Sunday 3 November 2019 3:44 pm

Sir Philip Green in talks to secure £300m by Christmas

Embattled retail magnate Sir Philip Green is in talks with lenders about borrowing more than £300m that he needs by Christmas to pay off a loan secured against his flagship Oxford Street Topshop store.

Read more: Sir Philip Green’s Arcadia reveals huge losses amid CVA controversy

Among the possible suitors is US private equity company Apollo, according to the Sunday Times. With the loan due for repayment next month, Green faces a race against time to raise the cash.

The loan against the Oxford Street store, which also contains Nike Town and Vans, was given in 2014 by a group of banks led by Royal Bank of Scotland. The prime property is believed to be worth around £400m.


It was extended to December 2019 as part of the deals Arcadia struck in the summer to stave off bankruptcy. A process called a company voluntary arrangement let Green renegotiate rents and close stores without going bust.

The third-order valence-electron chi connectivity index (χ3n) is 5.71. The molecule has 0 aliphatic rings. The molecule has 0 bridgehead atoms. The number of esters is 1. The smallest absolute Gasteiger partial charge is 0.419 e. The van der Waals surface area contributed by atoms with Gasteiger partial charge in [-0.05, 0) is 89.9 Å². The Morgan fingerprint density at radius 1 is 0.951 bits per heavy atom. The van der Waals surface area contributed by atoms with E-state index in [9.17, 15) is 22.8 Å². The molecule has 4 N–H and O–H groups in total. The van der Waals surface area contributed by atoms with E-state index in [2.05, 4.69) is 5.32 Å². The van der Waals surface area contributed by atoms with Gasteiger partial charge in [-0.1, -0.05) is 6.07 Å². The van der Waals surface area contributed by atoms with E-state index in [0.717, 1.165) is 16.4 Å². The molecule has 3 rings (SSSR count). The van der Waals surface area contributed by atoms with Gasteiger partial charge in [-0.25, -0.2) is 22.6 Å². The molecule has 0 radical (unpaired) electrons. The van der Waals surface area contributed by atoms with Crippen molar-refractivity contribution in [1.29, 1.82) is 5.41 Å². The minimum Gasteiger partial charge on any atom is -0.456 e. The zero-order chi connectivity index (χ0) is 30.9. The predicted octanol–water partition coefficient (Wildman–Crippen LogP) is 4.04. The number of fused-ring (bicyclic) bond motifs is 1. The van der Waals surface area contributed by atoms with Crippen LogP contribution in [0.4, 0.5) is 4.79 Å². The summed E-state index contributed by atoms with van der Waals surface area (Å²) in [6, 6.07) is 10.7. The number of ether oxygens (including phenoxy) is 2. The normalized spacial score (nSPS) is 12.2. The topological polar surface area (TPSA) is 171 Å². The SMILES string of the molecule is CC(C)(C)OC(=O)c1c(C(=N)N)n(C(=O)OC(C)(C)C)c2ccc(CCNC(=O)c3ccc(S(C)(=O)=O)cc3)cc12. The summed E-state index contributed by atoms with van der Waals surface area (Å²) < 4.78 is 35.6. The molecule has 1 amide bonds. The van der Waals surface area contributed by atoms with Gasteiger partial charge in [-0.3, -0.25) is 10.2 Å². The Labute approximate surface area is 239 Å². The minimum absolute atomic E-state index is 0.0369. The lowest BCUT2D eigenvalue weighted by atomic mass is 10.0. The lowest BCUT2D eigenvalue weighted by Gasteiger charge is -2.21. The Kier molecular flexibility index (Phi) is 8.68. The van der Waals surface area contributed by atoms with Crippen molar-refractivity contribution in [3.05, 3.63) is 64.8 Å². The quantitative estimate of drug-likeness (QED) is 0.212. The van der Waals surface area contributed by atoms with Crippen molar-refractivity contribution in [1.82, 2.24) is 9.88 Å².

Arcadia declined to comment. Apollo could not immediately be reached.

Arcadia, which also owns Miss Selfridge and Dorothy Perkins, reported a huge loss last year before its controversial restructuring, its accounts showed when they were released in September.

The group reported an operating loss of £138m for the year ending 1 September 2018, a sharp decline on the £119m operating profit it made the previous year, according to documents filed to Companies House.

The group attributed the dip to the “ongoing challenge global market conditions for retailers” and increased competition.

The UK retail sector has suffered in recent years as shoppers’ habits have changed. Many retailers have struggled to adapt to the growth in online shopping and have been left lumbered with costly bricks-and-mortar stores.

Read more: Arcadia loses another director as interim chairman steps down


A report last month showed that retail footfall has fallen 10 per cent in seven years. Many retailers have floundered in the face of rising costs, intense competition and economic uncertainty.

(Image credit: Getty)

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